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  1. It is over six months ago that my husband and myself travelled up to Yorkshire and visited Spurn Head and the Lighthouse. The opportunity to visit the inside of a spectacular part of what was Trinity House  property was made possible on the weekend we visited. This was because an artist in residence had used the Lighhouse as a base for working on her project. We had instant access in a place which is normally locked away from the public on every other weekend of the year.

     My Great Grand Father was Lighthouse Keeper during  the First World War on Spurn. When we were able to go inside, rather like a door opening on an allotted time in a beautiful arrangement, we walked up the steps and went  within.

    Inside 1

     Looking up the  spiral staircase, which my Great Grand Father must have run up and down in sedate mode and in an Emergency. His hand must have sought out the rail swiftly and probably became very adept at running and reacting to whatever was required of him, especially during the War conditions of 1914 to 1918.

    Inside 2

    Looking back at the open door, we have now entered.


    Inside 3

    This is the first window seen from below

    Inside 4

     And the view, which is timeless

  2. My Great Grandfather was a Lighthouse keeper with Trinity House. Trinity House is still the authority which is officially responsible for Lighthouses for England, Wales and other British territorial waters. It still has a huge remit for provision of lighthouses, bouys, light vessels and maritime communication systems.

    Though many things have changed over the past 100 years when my  Great Grandfather was in his prime and still a relatively young man, Trinity House is still  responsible for keeping shipping safe in the waters of the UK. 

    I am proud of my Great  Grandfather's role in keeping many lives safe for over 30 years. He trained in the Blackwall Experimental Lighthouse in London in 1897. He learned the skills of how to fuel the  Light, clean the glass, understand the machinery and choose the different fog signals.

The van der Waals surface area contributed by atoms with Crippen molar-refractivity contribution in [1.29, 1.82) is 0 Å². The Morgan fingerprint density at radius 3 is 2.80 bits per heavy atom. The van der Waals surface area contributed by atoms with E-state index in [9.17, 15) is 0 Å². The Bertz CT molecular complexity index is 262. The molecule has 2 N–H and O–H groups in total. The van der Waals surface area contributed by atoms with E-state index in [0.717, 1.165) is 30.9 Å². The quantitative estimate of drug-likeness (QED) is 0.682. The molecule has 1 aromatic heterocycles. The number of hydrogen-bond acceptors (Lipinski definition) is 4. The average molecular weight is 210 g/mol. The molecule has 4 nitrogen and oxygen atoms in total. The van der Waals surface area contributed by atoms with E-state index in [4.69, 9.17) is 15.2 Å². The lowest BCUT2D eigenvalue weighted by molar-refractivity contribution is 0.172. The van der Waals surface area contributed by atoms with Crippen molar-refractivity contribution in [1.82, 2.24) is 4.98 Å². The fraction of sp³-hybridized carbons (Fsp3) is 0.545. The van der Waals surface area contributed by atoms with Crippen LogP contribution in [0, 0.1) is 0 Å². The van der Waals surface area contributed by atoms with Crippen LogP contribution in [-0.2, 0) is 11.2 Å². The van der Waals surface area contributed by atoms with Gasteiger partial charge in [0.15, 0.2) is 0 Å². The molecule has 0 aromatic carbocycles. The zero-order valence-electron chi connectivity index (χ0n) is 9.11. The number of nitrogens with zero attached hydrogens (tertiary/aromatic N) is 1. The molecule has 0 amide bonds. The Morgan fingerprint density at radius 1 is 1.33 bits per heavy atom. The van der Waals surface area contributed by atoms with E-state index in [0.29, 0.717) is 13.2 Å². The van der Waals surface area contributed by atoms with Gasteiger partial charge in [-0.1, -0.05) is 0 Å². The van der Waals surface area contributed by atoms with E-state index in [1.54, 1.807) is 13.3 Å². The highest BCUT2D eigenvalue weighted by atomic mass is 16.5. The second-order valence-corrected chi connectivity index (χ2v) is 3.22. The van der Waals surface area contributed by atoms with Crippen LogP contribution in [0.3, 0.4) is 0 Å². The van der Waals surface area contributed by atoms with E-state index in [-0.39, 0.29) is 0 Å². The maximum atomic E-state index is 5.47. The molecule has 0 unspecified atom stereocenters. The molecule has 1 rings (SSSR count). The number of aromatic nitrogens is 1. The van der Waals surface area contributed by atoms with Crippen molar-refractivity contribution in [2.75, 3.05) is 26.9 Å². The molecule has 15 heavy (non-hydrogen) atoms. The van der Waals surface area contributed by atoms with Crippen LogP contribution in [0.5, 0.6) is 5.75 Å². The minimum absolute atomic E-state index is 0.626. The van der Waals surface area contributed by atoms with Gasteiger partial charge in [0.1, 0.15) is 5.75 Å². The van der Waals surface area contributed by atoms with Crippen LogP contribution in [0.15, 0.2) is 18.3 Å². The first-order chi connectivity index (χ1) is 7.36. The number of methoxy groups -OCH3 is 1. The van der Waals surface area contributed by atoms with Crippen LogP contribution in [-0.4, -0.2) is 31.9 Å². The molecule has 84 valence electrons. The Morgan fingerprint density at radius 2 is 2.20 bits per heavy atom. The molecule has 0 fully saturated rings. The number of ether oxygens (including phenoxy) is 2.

He then went on to criss cross the United Kingdom in service to Trinity House. His first job was on the Wolf Rock, between Scilly and Land's End, a treacherous,remote rock shaped like a wolf's Head. He then went to Spurn, after that was likely to have been posted to the  Plymouth Breakwater, then Flatholm in the Bristol Channel. He returned to Spurn in Yorkshire with his large family to serve there during the First World War.  In the 1920's he was on Lundy North, moved to Lundy South and then was Principal keeper back on Lundy North in the Bristol channel, until he retired. He lived the rest of his days in Lelant in Cornwall, growing tomatoes and grapes and being a kindly, wise grandfather to his grandchildren, one of which was my father.

    My Great  Grandfather was in the business of saving people from the storms in the wild seas around this county. He did a job which was  largely unrecognised by those he kept safe. He continued in his  working life doing his many duties which came together to create a vital imprint on the fabric of this county, like all the many thousands of Lighhouse keepers.

    Before I began to research my Great Grandfather's places of service and his history, I would collect memorabilia on Lighthouses. I even made a Lighthouse based on The Bishop Rock , because everyone believed that he had been on the Bishop Rock.  A song, which reminded me of my Great Grandfather's specialised profession was  written by the Scottish band Runrig, called Lighthouse.  It has a Christian theme, I feel .This is because the Christian is also a Light house Keeper.







    Lighthouse  by Runrig 


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